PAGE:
Impossible Project and Polaroid Integral Comparison

I have worked with instant film for almost all of my career. In 1975 I began working with SX-70 film that predated Time Zero and was capable of amazing manipulations. I returned to SX-70 in 2004 and began a series of images I called SX-70 splits. Printing 6×6 transparencies on a DayLab 120 with an SX-70 back, I split the images open as they developed, scanned them and digitally printed the results. When Impossible Project’s film came out in 2010 I was eager to experiment. I have begun experimenting with both the PX 600 Silver Shade and the PX 680 Color Shade. I have also brought my DayLab 120 and SX-70 base out of storage and intend to run a series of experiments, both on normal film performance and of course the manipulation potential of these new materials. I will post these results on this blog as well as creating some videos detailing my experiments.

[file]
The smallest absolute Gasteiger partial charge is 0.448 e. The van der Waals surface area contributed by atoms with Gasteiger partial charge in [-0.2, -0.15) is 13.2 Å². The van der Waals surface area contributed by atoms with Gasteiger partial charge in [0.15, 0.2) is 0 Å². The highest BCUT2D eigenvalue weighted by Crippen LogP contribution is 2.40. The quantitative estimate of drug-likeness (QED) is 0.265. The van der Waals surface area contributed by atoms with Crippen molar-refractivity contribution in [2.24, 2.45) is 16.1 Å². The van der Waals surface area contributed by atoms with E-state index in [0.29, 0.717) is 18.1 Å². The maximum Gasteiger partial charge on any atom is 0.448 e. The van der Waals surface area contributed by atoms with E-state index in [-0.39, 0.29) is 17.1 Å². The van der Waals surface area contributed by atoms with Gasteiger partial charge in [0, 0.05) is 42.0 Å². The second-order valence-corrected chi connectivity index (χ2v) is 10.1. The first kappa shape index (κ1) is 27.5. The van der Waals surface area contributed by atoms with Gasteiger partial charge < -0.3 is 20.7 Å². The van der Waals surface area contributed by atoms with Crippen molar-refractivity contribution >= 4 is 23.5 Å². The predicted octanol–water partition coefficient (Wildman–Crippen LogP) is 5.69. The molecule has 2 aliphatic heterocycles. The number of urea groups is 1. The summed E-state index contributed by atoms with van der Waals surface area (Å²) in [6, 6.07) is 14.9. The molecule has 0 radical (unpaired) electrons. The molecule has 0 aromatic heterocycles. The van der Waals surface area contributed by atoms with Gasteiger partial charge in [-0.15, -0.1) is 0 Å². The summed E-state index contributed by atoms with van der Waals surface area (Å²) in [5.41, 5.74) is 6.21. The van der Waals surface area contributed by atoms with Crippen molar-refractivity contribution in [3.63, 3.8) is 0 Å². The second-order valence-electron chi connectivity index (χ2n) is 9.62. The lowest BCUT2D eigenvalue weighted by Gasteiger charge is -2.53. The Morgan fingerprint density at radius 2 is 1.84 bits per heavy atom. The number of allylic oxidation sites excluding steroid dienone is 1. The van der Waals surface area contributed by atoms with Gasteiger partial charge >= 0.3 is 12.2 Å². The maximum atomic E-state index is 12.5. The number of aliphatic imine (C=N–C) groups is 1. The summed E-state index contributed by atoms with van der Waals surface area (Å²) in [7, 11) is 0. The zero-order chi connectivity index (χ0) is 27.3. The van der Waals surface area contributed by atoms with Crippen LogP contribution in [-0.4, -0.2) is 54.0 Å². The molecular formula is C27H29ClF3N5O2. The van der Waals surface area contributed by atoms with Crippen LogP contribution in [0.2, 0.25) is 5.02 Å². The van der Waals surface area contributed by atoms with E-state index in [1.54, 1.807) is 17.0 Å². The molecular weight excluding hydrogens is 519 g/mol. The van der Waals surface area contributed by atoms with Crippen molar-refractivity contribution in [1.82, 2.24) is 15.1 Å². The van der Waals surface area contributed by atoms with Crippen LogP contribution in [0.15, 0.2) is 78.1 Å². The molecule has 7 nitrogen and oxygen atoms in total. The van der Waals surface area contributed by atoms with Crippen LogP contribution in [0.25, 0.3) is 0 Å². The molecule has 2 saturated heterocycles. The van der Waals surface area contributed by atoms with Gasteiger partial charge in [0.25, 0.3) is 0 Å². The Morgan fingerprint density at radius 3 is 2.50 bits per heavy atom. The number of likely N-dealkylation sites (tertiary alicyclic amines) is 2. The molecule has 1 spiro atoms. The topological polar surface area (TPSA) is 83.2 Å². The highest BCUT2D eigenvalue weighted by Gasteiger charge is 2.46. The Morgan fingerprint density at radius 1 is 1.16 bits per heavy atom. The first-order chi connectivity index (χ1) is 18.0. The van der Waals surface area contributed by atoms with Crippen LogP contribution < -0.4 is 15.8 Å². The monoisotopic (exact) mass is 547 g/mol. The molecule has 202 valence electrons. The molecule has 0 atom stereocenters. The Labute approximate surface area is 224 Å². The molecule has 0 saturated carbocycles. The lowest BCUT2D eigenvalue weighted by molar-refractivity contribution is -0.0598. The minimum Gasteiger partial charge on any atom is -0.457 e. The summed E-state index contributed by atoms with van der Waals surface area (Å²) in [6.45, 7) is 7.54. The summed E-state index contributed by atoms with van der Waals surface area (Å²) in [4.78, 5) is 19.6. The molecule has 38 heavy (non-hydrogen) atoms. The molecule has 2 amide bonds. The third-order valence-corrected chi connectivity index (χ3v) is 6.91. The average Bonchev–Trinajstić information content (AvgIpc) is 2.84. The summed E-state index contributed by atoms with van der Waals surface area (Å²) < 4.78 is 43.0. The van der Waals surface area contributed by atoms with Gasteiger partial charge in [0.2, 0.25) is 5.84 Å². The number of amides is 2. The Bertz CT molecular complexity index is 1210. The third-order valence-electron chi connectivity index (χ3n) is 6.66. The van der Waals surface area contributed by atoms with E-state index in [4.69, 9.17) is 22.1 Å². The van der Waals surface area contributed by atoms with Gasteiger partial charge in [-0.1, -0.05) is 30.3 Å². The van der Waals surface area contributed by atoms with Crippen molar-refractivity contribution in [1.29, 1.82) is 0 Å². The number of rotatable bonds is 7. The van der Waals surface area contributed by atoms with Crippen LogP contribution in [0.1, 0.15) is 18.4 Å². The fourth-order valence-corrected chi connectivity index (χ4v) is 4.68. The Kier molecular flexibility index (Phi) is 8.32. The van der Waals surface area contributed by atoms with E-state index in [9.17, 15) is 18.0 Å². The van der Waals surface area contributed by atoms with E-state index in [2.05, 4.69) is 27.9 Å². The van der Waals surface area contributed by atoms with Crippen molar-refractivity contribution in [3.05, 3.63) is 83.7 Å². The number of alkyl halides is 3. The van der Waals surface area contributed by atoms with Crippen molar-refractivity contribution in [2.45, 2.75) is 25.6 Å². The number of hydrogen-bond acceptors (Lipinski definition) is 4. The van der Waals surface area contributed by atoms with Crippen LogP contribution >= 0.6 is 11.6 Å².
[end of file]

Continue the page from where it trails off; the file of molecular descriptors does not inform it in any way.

First up, a probably never before seen comparison of Time Zero, Artistic TZ and PX 680. In fairness to Polaroid’s TZ it is nearly six years out of date and its color has shifted greatly. Artistic TZ, a film Polaroid produced only once as it closed down utilizes the negative of Polacolor 669 with an integral sheet. The idea was to produce a surface manipulable film, but it was no TZ, I am sorry to say. It did have an interesting palette however. So here you are the three films together with a constant subject, once again a transparency printed with the DayLab 120 with SX-70 base.

©2011 John Reuter